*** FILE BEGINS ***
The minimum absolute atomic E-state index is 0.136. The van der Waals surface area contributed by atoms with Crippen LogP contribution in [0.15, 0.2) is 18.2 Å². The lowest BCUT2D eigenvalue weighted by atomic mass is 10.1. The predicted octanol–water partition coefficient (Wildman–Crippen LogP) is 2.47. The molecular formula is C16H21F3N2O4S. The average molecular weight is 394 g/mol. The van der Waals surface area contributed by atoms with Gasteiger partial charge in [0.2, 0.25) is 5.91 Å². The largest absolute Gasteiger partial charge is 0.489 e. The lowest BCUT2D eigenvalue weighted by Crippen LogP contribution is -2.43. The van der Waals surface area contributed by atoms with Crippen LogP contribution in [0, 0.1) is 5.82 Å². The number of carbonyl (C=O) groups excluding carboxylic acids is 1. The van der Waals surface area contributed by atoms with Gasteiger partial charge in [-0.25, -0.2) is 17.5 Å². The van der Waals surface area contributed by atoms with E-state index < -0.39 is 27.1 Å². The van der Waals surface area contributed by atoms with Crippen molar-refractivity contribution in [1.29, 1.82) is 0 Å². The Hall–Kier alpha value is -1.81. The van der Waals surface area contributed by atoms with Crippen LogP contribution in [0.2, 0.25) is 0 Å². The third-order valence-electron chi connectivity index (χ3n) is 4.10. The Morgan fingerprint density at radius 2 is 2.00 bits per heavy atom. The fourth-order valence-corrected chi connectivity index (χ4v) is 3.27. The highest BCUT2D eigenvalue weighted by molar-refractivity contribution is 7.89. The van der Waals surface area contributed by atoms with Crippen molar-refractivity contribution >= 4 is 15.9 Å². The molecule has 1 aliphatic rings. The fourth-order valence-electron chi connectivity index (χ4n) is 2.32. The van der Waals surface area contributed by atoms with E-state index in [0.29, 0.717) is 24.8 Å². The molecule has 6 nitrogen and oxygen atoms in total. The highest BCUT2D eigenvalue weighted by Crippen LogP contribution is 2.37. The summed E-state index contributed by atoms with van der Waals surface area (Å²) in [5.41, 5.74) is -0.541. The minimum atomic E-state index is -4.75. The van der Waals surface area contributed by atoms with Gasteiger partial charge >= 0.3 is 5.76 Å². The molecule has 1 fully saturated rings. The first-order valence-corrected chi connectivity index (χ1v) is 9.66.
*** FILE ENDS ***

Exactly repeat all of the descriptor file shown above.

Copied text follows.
The minimum absolute atomic E-state index is 0.136. The van der Waals surface area contributed by atoms with Crippen LogP contribution in [0.15, 0.2) is 18.2 Å². The lowest BCUT2D eigenvalue weighted by atomic mass is 10.1. The predicted octanol–water partition coefficient (Wildman–Crippen LogP) is 2.47. The molecular formula is C16H21F3N2O4S. The average molecular weight is 394 g/mol. The van der Waals surface area contributed by atoms with Gasteiger partial charge in [0.2, 0.25) is 5.91 Å². The largest absolute Gasteiger partial charge is 0.489 e. The lowest BCUT2D eigenvalue weighted by Crippen LogP contribution is -2.43. The van der Waals surface area contributed by atoms with Crippen LogP contribution in [0, 0.1) is 5.82 Å². The number of carbonyl (C=O) groups excluding carboxylic acids is 1. The van der Waals surface area contributed by atoms with Gasteiger partial charge in [-0.25, -0.2) is 17.5 Å². The van der Waals surface area contributed by atoms with E-state index < -0.39 is 27.1 Å². The van der Waals surface area contributed by atoms with Crippen molar-refractivity contribution in [1.29, 1.82) is 0 Å². The Hall–Kier alpha value is -1.81. The van der Waals surface area contributed by atoms with Crippen LogP contribution in [0.2, 0.25) is 0 Å². The third-order valence-electron chi connectivity index (χ3n) is 4.10. The Morgan fingerprint density at radius 2 is 2.00 bits per heavy atom. The fourth-order valence-corrected chi connectivity index (χ4v) is 3.27. The highest BCUT2D eigenvalue weighted by molar-refractivity contribution is 7.89. The van der Waals surface area contributed by atoms with Crippen molar-refractivity contribution >= 4 is 15.9 Å². The molecule has 1 aliphatic rings. The fourth-order valence-electron chi connectivity index (χ4n) is 2.32. The van der Waals surface area contributed by atoms with E-state index in [0.29, 0.717) is 24.8 Å². The molecule has 6 nitrogen and oxygen atoms in total. The highest BCUT2D eigenvalue weighted by Crippen LogP contribution is 2.37. The summed E-state index contributed by atoms with van der Waals surface area (Å²) in [5.41, 5.74) is -0.541. The minimum atomic E-state index is -4.75. The van der Waals surface area contributed by atoms with Gasteiger partial charge >= 0.3 is 5.76 Å². The molecule has 1 fully saturated rings. The first-order valence-corrected chi connectivity index (χ1v) is 9.66.